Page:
September 2019 Exclusive Story
Strategies Optimize Vapor Control on Production Sites
VANCOUVER, BRITISH COLUMBIA–Today’s drilling engineer is responsible for overseeing drilling operations from initial well design to testing, completion and abandonment. He is responsible for monitoring drilling progress and maintaining worker safety while ensuring compliance with dynamic operating, environmental and regulatory requirements.
He also needs to juggle on-site engineering analysis with performance reporting, cost control and contract administration while staying connected with contractors, suppliers and a multidisciplinary team of professionals.
Now consider what it’s like to effectively manage these tasks while on a remote land site, mobile unit or offshore drilling rig with limited access to the amenities many in the office take for granted, such as wireless Internet and instant access to critical enterprise information.
Drilling engineers require access to the most current versions of engineering data, safety standards and operating procedures. Because of an aging oil and gas workforce, this is especially relevant for mitigating the safety and liability risks that have arisen with the arrival of less experienced workers. In addition, drilling engineers need to upload site photos and revised project schedules, and to report operating results from the field.
How can this critical information be updated securely and accessed while in the field? How can relevant project information be shared collaboratively with other field workers, project team members and management? Further, how can this be accomplished when there is no (or inconsistent) connectivity because of the remote location of the drilling rig or challenging terrain?
The evolution of technology referred to as mobile collaboration software has made great strides toward credibly addressing the challenges of remote information access, sharing, and document management for the oil and gas industry. Put simply, this is software designed to ensure that enterprise information is made accessible to mobile workers, while maintaining corporate security and governance controls.
Mobile collaboration software is designed to extend the capabilities of trusted enterprise content management systems such as Microsoft SharePoint. When connected, the solution provides synchronized access to the corporate SharePoint information repository across all desktop and mobile devices such as smart phones, iPads, tablets and laptops.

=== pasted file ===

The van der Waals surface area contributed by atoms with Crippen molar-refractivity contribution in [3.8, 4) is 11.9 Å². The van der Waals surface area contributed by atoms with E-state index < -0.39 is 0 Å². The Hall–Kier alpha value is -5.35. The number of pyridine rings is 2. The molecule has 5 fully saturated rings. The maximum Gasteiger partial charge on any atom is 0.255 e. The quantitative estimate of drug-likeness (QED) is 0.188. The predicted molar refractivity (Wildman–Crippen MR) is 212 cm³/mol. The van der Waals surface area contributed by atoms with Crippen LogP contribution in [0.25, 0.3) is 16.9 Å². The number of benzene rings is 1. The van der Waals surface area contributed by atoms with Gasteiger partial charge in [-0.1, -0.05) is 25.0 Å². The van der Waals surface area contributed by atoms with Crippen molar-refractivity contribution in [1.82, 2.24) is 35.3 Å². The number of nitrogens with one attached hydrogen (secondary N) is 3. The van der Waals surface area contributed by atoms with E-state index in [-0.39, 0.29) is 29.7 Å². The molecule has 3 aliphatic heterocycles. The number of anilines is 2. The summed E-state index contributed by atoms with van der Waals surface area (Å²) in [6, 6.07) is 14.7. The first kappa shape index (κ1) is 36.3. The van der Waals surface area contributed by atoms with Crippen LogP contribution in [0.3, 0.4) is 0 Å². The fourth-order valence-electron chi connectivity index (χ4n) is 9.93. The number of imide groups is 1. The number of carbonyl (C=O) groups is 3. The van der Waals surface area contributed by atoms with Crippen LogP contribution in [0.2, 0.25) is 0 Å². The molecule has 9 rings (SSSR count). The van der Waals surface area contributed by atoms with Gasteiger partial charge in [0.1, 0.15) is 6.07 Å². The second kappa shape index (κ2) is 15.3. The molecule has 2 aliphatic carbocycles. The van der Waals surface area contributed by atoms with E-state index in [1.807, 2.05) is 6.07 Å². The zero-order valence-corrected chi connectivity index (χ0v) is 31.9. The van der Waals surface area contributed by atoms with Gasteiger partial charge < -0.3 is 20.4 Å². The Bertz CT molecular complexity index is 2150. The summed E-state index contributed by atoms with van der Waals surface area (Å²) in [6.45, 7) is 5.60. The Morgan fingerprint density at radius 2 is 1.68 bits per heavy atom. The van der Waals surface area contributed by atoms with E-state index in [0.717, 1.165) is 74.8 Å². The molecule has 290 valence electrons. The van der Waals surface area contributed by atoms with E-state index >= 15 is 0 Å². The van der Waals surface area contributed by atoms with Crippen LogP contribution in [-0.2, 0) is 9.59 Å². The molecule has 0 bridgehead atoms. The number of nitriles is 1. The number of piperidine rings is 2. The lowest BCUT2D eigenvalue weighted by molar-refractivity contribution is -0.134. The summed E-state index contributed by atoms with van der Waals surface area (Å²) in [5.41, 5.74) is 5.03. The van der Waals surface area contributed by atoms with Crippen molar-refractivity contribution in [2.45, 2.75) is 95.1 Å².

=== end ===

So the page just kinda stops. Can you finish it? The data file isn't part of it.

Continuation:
However, for remote workers, mobile access to enterprise information also must be responsive to user requirements. To ensure engagement and adoption (and since not all workers are tech-savvy), mobile access should be simple, intuitive and easy to use. The application experience is truly a key differentiator for providing a simple and intuitive interface with corporate resources.
The mobile solution also should provide fast response times and efficient document search and retrieval capabilities. Further, remote workers should be able to quickly find and access the information they need–regardless of connectivity.
By having the most current version of key files delivered automatically and/or cached on their devices by smart synchronization technology, workers are much less likely to resort to “nonsanctioned” file transfers and storage options such as flash drives.
To summarize, from the user perspective, an effective mobile solution makes enterprise information easy to find, use and manage. The objective is to access critical enterprise information from any device, anytime, anywhere, including when offline.
From the organizational perspective, an effective mobile solution provides secure access to the enterprise information system (i.e., SharePoint repository) so that remote workers can access the critical information they need to work safely, productively and efficiently.
Enterprises that already have invested in robust content management infrastructure should not be required to re-engineer their business systems to embrace a more collaborative, mobile-enabled way of working.
Accordingly, an enterprise platform for mobile collaboration and information management should leverage the capability of existing systems. This ensures that a mobile solution can be deployed effectively not only for field-based applications, but also to support the unique information and collaboration requirements of large, complex projects with dispersed teams.
For example, maintaining an accurate and accessible record of project documentation is standard operating practice. Commercial, technical, legal, environmental, regulatory and consultation information specific to each project should be uploaded, tagged and archived securely in the enterprise system.
A mobile collaboration solution overlay ensures that project team members in both the field and office–including workers and consultants who are dispersed regionally and/or globally–can access and interact with this information from any device.